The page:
Shock to the system

Power over Ethernet is becoming increasingly ubiquitous in the Middle East, as enterprises take advantage of the flexibility it affords them. NME looks at some of the current issues around the technology, and asks what the future holds for PoE.

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By  Eliot Beer Published  October 30, 2006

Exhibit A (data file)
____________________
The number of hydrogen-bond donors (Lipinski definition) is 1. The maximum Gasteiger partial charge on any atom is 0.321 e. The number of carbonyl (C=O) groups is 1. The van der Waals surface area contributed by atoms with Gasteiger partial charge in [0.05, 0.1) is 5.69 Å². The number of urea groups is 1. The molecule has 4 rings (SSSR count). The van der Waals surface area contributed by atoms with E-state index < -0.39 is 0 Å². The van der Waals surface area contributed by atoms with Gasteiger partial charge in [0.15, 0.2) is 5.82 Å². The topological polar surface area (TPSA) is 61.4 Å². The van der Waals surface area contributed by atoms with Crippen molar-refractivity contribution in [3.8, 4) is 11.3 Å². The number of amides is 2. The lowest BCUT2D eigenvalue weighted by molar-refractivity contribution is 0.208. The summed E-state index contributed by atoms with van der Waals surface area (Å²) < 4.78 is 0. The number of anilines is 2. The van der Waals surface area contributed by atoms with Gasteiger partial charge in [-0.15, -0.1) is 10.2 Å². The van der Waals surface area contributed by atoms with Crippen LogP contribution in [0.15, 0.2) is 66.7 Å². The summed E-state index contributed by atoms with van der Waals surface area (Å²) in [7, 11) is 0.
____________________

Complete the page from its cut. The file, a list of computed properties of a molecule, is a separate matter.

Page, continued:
|~|khan200z.jpg|~|“You don’t need to deploy a large number of points on the UPS to cover all the different devices either, because it’s just a single solution.” Tahir Khan, systems engineer, 3Com Middle East.|~|Just as wireless networks are starting to hog the popular imagination, power over Ethernet (PoE) has been quietly revolutionising the way organisations can deploy networked devices over the last few years. Currently the most common PoE deployments use the technology to power IP telephones, simple surveillance cameras and wireless access points – the current standard supports only 15.4 watts of power. But now the Institute of Electrical and Electronic Engineers (IEEE) is currently working its way through a new standard, which promises to increase the power available to 56W. “Once 802.3at is ratified, and you have anything from 30W to 60W of power available, then a lot of devices that you can’t power today will be applicable to PoE,” says Tariq Hasan, sales support manager for Symbol Technologies Middle East. “For example laptops – that would be great, as at the moment whenever I plug in my laptop I have to plug in my power supply as well. So now if I were able to power my laptop just using my Ethernet cable, that would be very useful.” Hasan says at the moment the main uptake is for phones and wireless devices – indeed, he says a number of Symbol’s wireless products can only work with PoE. But he emphasises the critical factor of PoE as being the flexibility that it affords users; access points can now be mounted on the ceiling, rather than being (almost literally) tied to a power socket, usually located at floor level. Instead of focusing on the 802.3at standard – which is a long way from ratification – many vendors are looking at making existing products more efficient, and trying to squeeze more functionality from 15.4W. With developments around mobile technology, more and more low-consumption components are now becoming available, some of them filtering down from laptops and mobile phones. “The key message to people is not to design products which will draw a lot of power – you should design your products to use less power,” says Ivan Kraemer, regional sales and marketing director at HP ProCurve. “This is to the benefit of everybody – it’s less dangerous, less heat is dissipated. I think there is a trend for designs to use less and less power, although there are devices which do require more power – these can be catered for today by using an injected power system using third party products.” Aside from the various end devices which can use PoE, one of the main advantages of the technology is the ability to manage large numbers of devices centrally, instead of configuring each individually. This does not just extend to system management – power issues can all come under one single control panel. “It’s not just having fewer power sockets and fewer electrical lines – the manageability of the power system becomes easier, because it’s centralised,” says Tahir Khan, systems engineer at 3Com Middle East. “You don’t need to deploy a large number of points on the UPS to cover all the different devices either, because it’s just a single solution. Also, from our experience, if you put a single adaptor to each telephone or wireless access point, you’ll get more complaints about that adapter than the product itself.” But PoE does bring with it certain requirements, and certain challenges. In terms of requirements, organisations need to meet a minimum standard of cabling – for most enterprises in the Middle East this should not be an issue, but if an organisation does have older infrastructure it may be worth checking its PoE compatibility. “If you look at 802.3af, that was designed to work with Cat 3 cabling onwards,” says Zakir Lokare, enterprise business manager at Online Distribution. “If you look at the new standard, which is still in the process of being drafted, there it has to use Cat 5 onwards. Most organisations today are using Cat 5 cables, though, and the new deployments tend to be Cat 6. If you look at the current install base in the Middle East, it’s generally Cat 5 onwards – it’s not an issue for most organisations looking to implement PoE.” The main issue which has potential to cause regional enterprises headaches is the problem of heat dissipation. While PoE is still a relatively low-power technology, having a switch with 48 ports all putting out 15.4W of power – more than 700W – is going to generate some heat. Whereas before this might have been distributed around 48 different power supplies, now the heat is concentrated in the data centre. This is part of a wider issue around the increasing density of IT systems in data centres, fuelled by the rise in blade servers, multi-core processors and similar technologies. And, from the network infrastructure side, vendors are working to reduce levels of heat dissipation in PoE devices. “Dissipation rates have definitely improved over the years – if you look at the primitive ways of doing PoE, things have come a long way,” says 3Com’s Khan. “And now with vendors looking at 802.3at, they have come up with some proactive measures that can counter many of the issues around heat dissipation. But it’s not a major problem – if you look at all the insurance underwriters, they’ve done extensive tests on dissipation over cables and in data centres, and they don’t have a problem with it.” Network managers can partly avoid this problem by using intelligent planning of where PoE switches are enabled – one tactic is to distribute the switches around a building, nearer to each cluster of PoE end devices. HP ProCurve’s Kraemer says many organisations like to use power injectors in order to spread the heat over a greater area. He says there are also techniques for avoiding data centre hotspots even with integrated PoE switches. “Some of our products, where we know it’s going to be fairly loaded, with power coming out of all the ports, we would piggyback another power supply onto the switch – this can reduce the power consumption on the internal power unit, and share the load with a unit outside the switch,” says Kraemer. “But if you’re using x amount of power, you will generate x amount of heat – it’s the laws of nature, you can’t hide it anywhere. The only thing you can do is split the heat out, so you can spread the head evenly over a data centre, to avoid hotspots. But all of this has to be calculated.” Other than managing heat, one of the advantages of the 802.3af standards is that it handles negotiation with end devices automatically, so network managers do not have to manually configure each device on a PoE network. This may not be the case with power injectors, especially with out-of-standard implementations, so managers should be careful of these deployments. In the Middle East, the rise of PoE has come at the same time as the oil-fuelled economic boom; this has led to many organisations taking advantage of the technology during major infrastructure upgrades and refits. VoIP implementations in the region are steadily on the rise – virtually all of these will be powered by PoE. “I think the Middle East is what we would term a ‘tornado’ market – the uptake of PoE is absolutely incredible,” says Angus MacCormick, director of operations for advanced technologies in the Middle East and Africa at Cisco. “I think this is a combination of the economic situation, where governments are investing in education, health, infrastructure – they are rapidly deploying greenfield sites, and they’re able to refresh many legacy sites. Governments and the private sector are both looking to learn the lessons from the previous Middle East boom in the 1970s. and build sustainable economies – technologies like PoE can help with this.” One area where PoE is set to become an integral part of infrastructures is in the thousands of new developments across the Middle East. New office and business developments are an obvious area for PoE, but many observers also think the technology will come in to domestic situations as well, accompanying the rise in convergence of voice, data and now video. Aside from buildings, though, Middle Eastern enterprises are finding innovative sites in which to deploy PoE, as Dave Hughes, technical support manager Middle East at Panduit explains: “The first PoE panel we ever deployed in the Middle East was on a ship – it was still running was wireless access points and cameras, but we hadn’t really thought of installing it on a ship before. I think it’s the environments that these things that these things can go into are what makes it so flexible. “As technology is evolving and new applications are coming through – such as intelligent buildings – enterprises are seeing PoE as something that can be easily retrofitted into existing systems,” he adds. Looking to the future of PoE, the technology is in many ways at a turning point. There is increasing pressure for vendors to deliver more power over the cables, but as with similar situations – such as wireless 802.11n pre-standard products – there is a risk that by releasing early versions of 802.3at systems, vendors may find themselves with incompatible product lines – leading to end users with obsolete systems or vendor lock-in. At the same time, companies like cabling vendor Reichle & De Massari (R&M) are developing – and selling – proprietary systems to deliver higher wattage power over a single cable. R&M’s RCC45 system, which carries two additional 1mm2 cores in addition to the normal UTP Ethernet cable, allows the delivery of around 200W of power – enough to run large-screen displays and full pan-and-tilt surveillance cameras, among other devices. Technically, there are fundamental physical issues with how much power can be delivered down the slender AWG 24 cores in a standard Cat 5 cable. One way round this is to utilise all four pairs of cores in the cable to deliver power, instead of just the unused pairs at present. This brings its own challenges, but vendors are confident they will be able to solve the technical issues, and start to deliver some very interesting services in years to come. “What’s interesting is to imagine digital cities, where wireless mobile access is ubiquitous,” speculates Cisco’s MacCormick. “You’re going to need to deploy wireless base stations to do this, and with PoE you can put them everywhere, with just one cable – even rugged versions for outdoors. "Potentially, in the future, you can also look at video surveillance cameras as well – this is where I think it’s going in the next two to three years. For operators, this is going to reduce their costs, reducing the infrastructure they have to deploy, and also allow them to deliver new services.” ||**||